Spiritual Activity
-- J. B. Rossier (from "Present Testimony," Vol. 5)

All the teachers who merit the name of Christians, are agreed upon the point that there is nothing of greater practical worth than Christian diligence in the redeemed. The shades of difference found among them chiefly consist in the manner of stimulating the children of God thereto, and in the nature and motive power of the action in question.

We know that there are in the redeemed, here below, two principles of action which are opposed one to the other--that of the flesh and that of the spirit of adoption. The flesh never willingly keeps quiet, even if the body itself is at rest. And yet, there is such a thing as rest according to the Spirit. It is never without danger that the Christian follows the thoughts of the flesh, either in getting into action or in keeping still; but the danger is infinitely enhanced when he does either the one or the other, induced thereto by thoughts which have the sanction of religion. It is always well for the energy of the Spirit of God to subject the flesh, and to oblige it to keep still. Then only is it that faith acts in love and according to the will of God, that is, according to Scripture.

The heart of the wise discerns the times, and knows what is right. The spirit of adoption seeks the will of God in retirement, by prayer and in the study of the Word. He is sure to find and to recognize what the will of God is, who has the sincere desire to do it, and desires nothing but it. But in seeking that will, we often find that faith and spirituality are more largely taxed by the study to be quiet, than by the having somewhat to do.

For them that are spiritual, there is a time to be doing and a time of cessation from doing--of rest and hope. But the flesh cannot bear the latter, for it has neither the will nor the ability to subject itself to the will of God. There is a time to act and a time to think--"a time to cast away stones and a time to gather stones together." The Holy Spirit leads us as well to rest, to prayer, and to meditation as to action. The Christian is a stranger, who, passing through the world, stays not, save at the resting-places which the Lord has prepared for him. And herein he only accomplishes the will of the good Shepherd, who conducts him, and guides, nourishes, refreshes, and tenderly cares for him. " I will both lay me down and sleep in peace: for Thou, Lord, only makest me dwell in safety" (Ps. 4:8).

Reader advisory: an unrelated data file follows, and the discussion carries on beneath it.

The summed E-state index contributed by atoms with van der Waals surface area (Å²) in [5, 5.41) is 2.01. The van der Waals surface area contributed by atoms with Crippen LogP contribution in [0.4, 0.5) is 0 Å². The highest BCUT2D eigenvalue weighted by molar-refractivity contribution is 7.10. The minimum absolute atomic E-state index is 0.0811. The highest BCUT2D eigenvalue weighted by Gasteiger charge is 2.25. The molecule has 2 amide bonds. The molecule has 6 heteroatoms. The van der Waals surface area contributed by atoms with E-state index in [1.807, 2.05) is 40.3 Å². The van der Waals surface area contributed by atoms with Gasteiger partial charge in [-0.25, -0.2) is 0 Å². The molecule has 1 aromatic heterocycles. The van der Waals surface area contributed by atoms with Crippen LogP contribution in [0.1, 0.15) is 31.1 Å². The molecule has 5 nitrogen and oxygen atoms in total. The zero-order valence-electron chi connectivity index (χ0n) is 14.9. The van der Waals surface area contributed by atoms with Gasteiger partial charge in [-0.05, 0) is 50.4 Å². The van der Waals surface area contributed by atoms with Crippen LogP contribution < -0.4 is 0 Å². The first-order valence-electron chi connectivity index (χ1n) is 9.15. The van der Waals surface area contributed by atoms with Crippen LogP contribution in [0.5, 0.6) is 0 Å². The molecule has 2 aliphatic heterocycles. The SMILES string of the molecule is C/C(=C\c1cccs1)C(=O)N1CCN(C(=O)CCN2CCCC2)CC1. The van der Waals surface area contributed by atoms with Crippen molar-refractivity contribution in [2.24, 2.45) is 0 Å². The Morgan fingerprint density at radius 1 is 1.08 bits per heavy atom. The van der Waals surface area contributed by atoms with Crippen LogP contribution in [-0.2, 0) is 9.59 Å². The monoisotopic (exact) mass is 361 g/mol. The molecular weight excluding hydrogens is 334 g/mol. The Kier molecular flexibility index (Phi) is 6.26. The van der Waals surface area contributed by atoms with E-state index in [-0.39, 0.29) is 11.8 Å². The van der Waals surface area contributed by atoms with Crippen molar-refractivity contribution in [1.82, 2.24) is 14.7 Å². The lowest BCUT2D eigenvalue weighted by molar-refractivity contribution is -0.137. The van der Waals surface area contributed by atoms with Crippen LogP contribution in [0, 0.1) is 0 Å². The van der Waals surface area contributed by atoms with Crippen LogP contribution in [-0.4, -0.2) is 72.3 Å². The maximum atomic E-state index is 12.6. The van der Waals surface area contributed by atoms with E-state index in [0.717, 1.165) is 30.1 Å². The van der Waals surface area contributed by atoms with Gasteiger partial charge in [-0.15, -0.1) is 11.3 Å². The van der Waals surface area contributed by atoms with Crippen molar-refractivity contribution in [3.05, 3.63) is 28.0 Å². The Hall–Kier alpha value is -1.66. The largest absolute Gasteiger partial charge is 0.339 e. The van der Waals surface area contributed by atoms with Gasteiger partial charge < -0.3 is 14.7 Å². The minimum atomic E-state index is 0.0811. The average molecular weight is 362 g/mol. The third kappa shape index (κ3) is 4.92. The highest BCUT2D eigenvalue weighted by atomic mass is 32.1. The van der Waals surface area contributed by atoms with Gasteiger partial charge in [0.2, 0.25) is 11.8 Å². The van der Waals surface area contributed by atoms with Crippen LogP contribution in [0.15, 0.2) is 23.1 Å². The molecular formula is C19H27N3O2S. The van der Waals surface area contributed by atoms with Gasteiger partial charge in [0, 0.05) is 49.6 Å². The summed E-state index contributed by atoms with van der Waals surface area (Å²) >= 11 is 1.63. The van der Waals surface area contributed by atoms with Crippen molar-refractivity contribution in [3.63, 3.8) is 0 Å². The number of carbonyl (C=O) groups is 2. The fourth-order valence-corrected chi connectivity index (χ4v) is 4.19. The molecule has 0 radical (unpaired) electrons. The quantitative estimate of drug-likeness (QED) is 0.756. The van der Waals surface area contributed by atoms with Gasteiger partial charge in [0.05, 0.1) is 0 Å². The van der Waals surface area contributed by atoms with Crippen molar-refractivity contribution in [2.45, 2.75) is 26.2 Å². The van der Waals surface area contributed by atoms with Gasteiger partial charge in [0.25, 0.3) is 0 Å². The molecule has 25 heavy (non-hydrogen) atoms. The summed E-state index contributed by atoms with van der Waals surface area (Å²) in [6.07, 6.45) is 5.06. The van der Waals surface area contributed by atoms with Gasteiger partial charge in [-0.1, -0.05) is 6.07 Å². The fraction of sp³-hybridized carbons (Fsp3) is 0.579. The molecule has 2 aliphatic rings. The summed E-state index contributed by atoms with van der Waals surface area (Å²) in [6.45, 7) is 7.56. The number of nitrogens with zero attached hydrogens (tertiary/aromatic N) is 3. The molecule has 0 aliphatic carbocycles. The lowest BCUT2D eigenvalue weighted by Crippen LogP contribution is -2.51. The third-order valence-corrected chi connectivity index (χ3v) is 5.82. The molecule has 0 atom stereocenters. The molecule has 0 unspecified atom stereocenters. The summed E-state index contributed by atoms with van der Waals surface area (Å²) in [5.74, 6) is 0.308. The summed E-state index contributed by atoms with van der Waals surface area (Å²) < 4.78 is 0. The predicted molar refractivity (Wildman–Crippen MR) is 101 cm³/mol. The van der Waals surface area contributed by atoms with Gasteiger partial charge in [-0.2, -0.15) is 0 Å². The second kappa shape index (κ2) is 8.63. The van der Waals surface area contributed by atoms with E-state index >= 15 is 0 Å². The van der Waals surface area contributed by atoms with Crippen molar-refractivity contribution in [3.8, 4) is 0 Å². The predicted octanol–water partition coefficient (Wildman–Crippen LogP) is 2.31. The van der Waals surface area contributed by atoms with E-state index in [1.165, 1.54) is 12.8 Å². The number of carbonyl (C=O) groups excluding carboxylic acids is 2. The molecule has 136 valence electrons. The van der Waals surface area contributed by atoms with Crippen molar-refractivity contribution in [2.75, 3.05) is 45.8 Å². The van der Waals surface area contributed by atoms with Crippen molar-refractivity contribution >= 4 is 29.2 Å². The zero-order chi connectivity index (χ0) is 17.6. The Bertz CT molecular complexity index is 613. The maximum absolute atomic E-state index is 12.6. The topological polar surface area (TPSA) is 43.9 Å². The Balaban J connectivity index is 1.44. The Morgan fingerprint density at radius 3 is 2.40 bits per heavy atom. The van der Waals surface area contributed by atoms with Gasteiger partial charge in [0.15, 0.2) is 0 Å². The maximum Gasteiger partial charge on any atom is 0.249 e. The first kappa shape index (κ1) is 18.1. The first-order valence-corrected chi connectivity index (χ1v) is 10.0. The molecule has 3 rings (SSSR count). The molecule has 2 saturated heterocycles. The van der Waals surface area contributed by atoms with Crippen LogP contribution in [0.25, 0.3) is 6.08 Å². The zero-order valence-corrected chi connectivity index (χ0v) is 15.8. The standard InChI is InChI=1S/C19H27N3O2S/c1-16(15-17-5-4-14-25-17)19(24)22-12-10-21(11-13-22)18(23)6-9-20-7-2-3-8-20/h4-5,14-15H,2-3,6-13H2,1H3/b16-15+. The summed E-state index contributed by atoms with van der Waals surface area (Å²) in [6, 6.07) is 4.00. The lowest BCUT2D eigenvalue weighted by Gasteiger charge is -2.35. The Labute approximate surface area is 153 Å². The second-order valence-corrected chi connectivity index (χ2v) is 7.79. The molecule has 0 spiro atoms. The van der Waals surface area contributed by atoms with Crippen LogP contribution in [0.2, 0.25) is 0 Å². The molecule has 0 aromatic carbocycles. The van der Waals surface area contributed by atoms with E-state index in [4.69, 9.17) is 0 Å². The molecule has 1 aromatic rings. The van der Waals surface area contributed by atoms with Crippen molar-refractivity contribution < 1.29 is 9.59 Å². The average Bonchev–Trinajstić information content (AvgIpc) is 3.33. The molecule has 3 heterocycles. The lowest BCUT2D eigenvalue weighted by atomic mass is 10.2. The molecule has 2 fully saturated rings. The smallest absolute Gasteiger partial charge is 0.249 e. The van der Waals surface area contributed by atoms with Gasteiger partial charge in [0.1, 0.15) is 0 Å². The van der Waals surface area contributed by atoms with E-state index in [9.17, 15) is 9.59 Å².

The only happiness of the children of God consists in doing the will of the Father. If, at least, the heart is under the control of the spirit of adoption and of sonship, the Lord Jesus incessantly provides them with occasions, means and strength to do that will, even as by the Spirit, He inspires them with the desire to do it. But if the Christian is deficient in intelligence, he will hourly run the risk, whether he is in action or at rest, of only following his own notions. That which we, above all things, need is a filial and spiritual apprehension of grace.

If it is said to me, "We must do, do, do," no principle of action connected with faith or love in me is awakened. It is but a law which stimulates the flesh, and thus encourages me to sow to the flesh. The reaping will, naturally, be of corruption. But if, contrariwise, the love of God and my Father, or the grace and privileges of my heavenly calling in Jesus Christ, be recalled to my soul--liberty is given to me to desire, to think, to love, and to act according to God, or if it be so, to be still according to God. It is the love of God toward us which is the sole spring of faith, and the circumstance which gives to faith its activity. Touch this spring, originate a movement there, if you desire to awaken in the saints divine or truly spiritual action. It is thus that we find exhortation set forth in the Word by the Lord, and we have but to follow it, if we desire to be indeed his disciples. All the exhortations of the New Testament flow from the love of God, who has loved us and given us redemption, adoption and glory. How could we live, progress, and run toward the goal of our heavenly calling, if we were not nourished, abundantly and incessantly, with the grace of God in Jesus Christ which is to usward.